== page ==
Two years after wildfires devastated the Great Smoky Mountains National Park, researchers are striving to understand the fire’s drastic and long-term effects on biodiversity.
GSMNP is the most biologically diverse park in the National Park System, according to the Parks, with more than 19,000 documents species.
Now, biodiversity is shifting from soil to salamanders, with some species proliferating, disappearing and maintaining. Researchers are trying to understand the species’ reactions after the fires to inform future fire events in the eastern U.S.
Creation of soil charcoal, pine tree fire scars
The soil is the first level of ecosystem regeneration, and geographer Sally Horn’s research could create a timeline between wildfires and environment regrowth.
Biologists say pine trees are record-keepers for fire history. In a wildfire, flames burn the tree trunks but do not kill it. New bark grows around the wound, trapping the charcoaled bark in a tree ring – called a fire scar. When trees later die and decay, the charcoal deposits are transferred to the soil. Analyzing soil cores and tree rings, researchers can construct fire histories going back thousands of years.
“We really want to understand the links between climate and vegetation and fire and historic human impacts that give character to the landscapes we see today. Understanding the fire history of the past can provide a long-term perspective for thinking about fire safety issues and things associated at the wild land/urban interface,” Horn said.
Table Mountain pine trees only exist in the Appalachian mountains. Serotinous cones release seeds when the environment is under stress. When the fires occurred, the heat melted resin in the cones and the pineapple-shaped armor of protection around the seeds transformed into thin layers of exposed empty seed pods.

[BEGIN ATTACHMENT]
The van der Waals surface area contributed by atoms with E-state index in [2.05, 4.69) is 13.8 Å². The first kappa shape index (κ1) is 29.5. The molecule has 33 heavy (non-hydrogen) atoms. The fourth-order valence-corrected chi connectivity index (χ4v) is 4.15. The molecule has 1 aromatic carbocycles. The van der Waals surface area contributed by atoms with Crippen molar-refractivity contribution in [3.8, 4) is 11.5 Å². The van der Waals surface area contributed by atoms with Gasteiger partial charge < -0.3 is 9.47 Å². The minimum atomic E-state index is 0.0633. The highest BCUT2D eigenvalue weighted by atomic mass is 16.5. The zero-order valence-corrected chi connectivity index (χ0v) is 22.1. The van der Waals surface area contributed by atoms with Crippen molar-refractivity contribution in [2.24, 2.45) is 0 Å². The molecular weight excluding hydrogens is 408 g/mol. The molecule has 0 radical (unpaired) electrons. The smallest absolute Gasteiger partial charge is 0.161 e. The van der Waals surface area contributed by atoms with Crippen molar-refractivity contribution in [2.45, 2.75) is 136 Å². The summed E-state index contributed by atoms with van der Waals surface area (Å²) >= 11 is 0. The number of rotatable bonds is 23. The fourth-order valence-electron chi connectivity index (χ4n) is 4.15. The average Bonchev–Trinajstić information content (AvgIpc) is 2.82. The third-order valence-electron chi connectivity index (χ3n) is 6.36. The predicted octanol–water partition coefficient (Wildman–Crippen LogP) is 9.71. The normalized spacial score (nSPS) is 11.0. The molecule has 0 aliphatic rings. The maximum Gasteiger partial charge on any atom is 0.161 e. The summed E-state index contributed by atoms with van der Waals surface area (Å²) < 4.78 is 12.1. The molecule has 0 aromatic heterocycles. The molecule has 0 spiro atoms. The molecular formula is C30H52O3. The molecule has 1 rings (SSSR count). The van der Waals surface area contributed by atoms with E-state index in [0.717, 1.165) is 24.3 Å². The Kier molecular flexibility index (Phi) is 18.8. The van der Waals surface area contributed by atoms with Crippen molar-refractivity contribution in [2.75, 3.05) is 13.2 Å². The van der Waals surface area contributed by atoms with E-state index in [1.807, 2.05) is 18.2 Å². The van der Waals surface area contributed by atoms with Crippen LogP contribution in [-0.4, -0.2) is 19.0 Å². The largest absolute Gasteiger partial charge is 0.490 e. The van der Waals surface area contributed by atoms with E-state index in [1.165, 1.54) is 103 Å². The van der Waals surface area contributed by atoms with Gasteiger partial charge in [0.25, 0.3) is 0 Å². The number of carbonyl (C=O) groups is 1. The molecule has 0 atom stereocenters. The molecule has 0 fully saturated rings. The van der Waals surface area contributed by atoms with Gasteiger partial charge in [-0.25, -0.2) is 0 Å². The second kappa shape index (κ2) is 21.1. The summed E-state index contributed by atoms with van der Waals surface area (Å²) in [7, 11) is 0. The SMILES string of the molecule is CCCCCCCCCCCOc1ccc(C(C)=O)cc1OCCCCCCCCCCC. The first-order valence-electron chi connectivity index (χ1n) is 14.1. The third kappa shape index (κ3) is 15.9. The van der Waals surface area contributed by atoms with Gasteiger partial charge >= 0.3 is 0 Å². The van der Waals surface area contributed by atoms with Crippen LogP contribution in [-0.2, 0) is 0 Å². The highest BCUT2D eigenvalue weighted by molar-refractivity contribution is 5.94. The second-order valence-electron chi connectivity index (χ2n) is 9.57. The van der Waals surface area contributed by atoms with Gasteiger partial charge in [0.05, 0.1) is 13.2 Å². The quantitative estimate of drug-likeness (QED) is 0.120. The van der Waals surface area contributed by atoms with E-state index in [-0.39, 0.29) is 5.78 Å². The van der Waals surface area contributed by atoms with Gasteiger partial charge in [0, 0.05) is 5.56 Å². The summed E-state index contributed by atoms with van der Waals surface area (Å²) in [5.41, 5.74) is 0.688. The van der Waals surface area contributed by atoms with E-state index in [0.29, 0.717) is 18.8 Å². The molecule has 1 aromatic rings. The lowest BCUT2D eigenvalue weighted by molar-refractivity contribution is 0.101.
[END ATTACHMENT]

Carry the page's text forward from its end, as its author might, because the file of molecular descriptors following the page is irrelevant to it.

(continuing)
High burn areas were blanketed by pine trees seedlings. Soil fungi developed around the roots of the pines, and the forest diversity changed in the burn area from the soil up.
Appearance of fire specific fungi
Mycologist Karen Hughes recorded fluctuations in soil fungal diversity over the past two years. The environmental controls on fungal growth in the Smokies has constituted Hughes’ 20 years of fungal research.
“The Smokies are exceptionally diverse in anything that ‘likes wet,’ which includes fungi. So there’s a lot of biodiversity and a lot of endemics, fungi that aren’t found anywhere else,” Hughes said.
Approximately 40 new species of fungi never previously recorded in the GSMNP were discovered as a result of the wildfires. These fire fungi can only grow where the soil has been burnt.
“Most of the fire fungi are tiny as the head of a pin, and when they blossom or fruit on burned soil its so prolific that it looks like the ground is all orange,” Hughes said.
Like a phoenix, the fire fungi Pholiota highlandensis blossoms from the ashes of burnt soil.
Morels, edible fungi, appeared by the hundreds after the fires but lasted only two weeks. Others fungi persisted for two years and are only now beginning to decline.